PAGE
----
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Tampering is a far worse offense than just looking at who's in the portal and offering them a nice bag.

They're going to starters on P5 rosters across the country, via back door channels, and offering massive bags to induce them to transfer.

Pathetic joke that they aren't hit with an X year suspension.


Problem I'm sure is, how do you prove it? Players won't rat, they want those bags to keep flowing.
Bag men used to clandestinely in the Deep South SEC Country. They are now all out in the open with NIL. We now have to worry about tampering.
 

touchdownvikings

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(1) Permit schools to pay the players.
(2) Let the players unionize, and engage in collective bargaining.
(3) Engage the collective bargaining process to impose legal salary caps.
(4) Form two super conferences, constituted of divisions to preserve rivalries.
(5) No time-limits on eligibility.

Bingo. With steps 1-4, you've become the NFL. With step 5, you put it out of business.
 

Gophers_4life

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(1) Permit schools to pay the players.
(2) Let the players unionize, and engage in collective bargaining.
(3) Engage the collective bargaining process to impose legal salary caps.
(4) Form two super conferences, constituted of divisions to preserve rivalries.
(5) No time-limits on eligibility.

Bingo. With steps 1-4, you've become the NFL. With step 5, you put it out of business.
The size of the NFL TV contract still dwarfs the Big Ten, SEC, and CFP TV contracts put together, if I'm not mistaken, and college will have to distribute that money around to probably at least 50-60 teams.

So I don't think your proposed step 5 will work out.
 

MNVCGUY

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The size of the NFL TV contract still dwarfs the Big Ten, SEC, and CFP TV contracts put together, if I'm not mistaken, and college will have to distribute that money around to probably at least 50-60 teams.

So I don't think your proposed step 5 will work out.
lol....I'm thinking that plan would fall apart well before step 5. Way too many logistics involved to try and organize college football to that degree.
 

forever a gopher

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Seems like it would be pretty easy for Phil Knight to create a NIL fund for transfers that is probably perfectly legit. Tell a potential recruit, sign this NIL deal with Nike and get $30,000. It’s up to Nike to decide if, when and where to use you in our marketing strategy. Because of the proximity of the school to Nike headquarters, it would be a breach of contract - thus cancellable - if you stopped playing for Oregon.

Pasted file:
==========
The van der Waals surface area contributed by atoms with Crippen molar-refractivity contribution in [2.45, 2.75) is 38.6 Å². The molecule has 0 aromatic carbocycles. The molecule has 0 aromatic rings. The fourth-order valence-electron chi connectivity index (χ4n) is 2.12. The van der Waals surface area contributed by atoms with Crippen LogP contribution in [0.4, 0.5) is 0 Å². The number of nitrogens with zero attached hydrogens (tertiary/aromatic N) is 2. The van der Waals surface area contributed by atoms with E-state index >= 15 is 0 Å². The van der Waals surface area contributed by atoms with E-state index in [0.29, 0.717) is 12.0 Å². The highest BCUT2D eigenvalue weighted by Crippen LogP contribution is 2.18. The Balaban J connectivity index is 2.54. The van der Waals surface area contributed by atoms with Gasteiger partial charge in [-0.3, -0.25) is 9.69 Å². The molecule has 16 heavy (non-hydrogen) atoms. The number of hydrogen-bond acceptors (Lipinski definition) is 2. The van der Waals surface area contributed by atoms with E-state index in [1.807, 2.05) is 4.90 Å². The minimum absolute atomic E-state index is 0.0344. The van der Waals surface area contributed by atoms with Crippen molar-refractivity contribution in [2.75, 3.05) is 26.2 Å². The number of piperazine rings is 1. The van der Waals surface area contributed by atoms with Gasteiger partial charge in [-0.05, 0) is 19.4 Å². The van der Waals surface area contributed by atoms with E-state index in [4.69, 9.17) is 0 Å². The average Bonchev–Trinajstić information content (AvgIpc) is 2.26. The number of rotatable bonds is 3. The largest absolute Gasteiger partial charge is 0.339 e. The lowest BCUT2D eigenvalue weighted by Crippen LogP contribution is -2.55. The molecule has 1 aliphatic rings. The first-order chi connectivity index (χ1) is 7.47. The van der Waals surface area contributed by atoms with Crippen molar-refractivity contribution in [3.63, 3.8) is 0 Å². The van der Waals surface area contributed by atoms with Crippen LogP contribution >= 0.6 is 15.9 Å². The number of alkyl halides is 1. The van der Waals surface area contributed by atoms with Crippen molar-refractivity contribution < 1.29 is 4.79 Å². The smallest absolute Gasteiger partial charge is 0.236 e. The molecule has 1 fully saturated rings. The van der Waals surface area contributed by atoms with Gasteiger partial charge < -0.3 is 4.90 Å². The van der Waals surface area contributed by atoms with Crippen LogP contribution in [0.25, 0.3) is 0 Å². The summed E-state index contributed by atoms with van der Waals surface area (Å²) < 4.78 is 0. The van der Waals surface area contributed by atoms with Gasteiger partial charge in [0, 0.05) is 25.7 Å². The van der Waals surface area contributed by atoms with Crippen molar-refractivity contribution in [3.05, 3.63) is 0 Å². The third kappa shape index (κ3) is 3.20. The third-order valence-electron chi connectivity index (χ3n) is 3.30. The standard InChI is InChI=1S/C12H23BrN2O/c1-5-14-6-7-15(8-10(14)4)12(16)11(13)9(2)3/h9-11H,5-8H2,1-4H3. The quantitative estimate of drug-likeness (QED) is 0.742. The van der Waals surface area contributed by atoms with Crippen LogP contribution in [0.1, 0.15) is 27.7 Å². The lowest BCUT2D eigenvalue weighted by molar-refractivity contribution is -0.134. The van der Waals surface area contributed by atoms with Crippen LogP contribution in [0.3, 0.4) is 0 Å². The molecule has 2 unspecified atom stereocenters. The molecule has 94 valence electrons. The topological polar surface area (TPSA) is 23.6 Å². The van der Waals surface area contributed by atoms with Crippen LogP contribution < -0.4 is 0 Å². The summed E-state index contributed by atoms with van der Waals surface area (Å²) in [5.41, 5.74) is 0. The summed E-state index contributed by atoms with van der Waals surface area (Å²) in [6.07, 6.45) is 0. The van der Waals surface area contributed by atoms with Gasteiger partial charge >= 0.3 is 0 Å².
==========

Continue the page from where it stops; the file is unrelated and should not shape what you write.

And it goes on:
The money is likely coming from Phil Knight directly, not Nike. Knight is a non-voting board member, and otherwise no longer employed by Nike. He and his kid, however, own 97% of class A shares in the company. Class A shareholders hold 9 of 12 votes for board members, so he can basically single-handedly elect whomever he wants. So a publicly traded company, but they’re not really held accountable to their shareholders, just Knight. Kinda shady if you ask me.
 

disco

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Seems like it would be pretty easy for Phil Knight to create a NIL fund for transfers that is probably perfectly legit. Tell a potential recruit, sign this NIL deal with Nike and get $30,000. It’s up to Nike to decide if, when and where to use you in our marketing strategy. Because of the proximity of the school to Nike headquarters, it would be a breach of contract - thus cancellable - if you stopped playing for Oregon.

Correct. The paying entity doesn't actually have to use the player's name and likeness, they just can if they want.

Or say "hey football player, here's $100 grand, just wear this style of shoe every day and you are a paid endorser."
 

Gophers_4life

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lol....I'm thinking that plan would fall apart well before step 5. Way too many logistics involved to try and organize college football to that degree.
Plus, quite frankly, parity between franchises (or schools in this case) enhances the product. No one wants to see the same 5% of clubs making it to the semi-finals every year.

Right now, there really are no mechanisms in college for trying to ensure parity of access to top talent.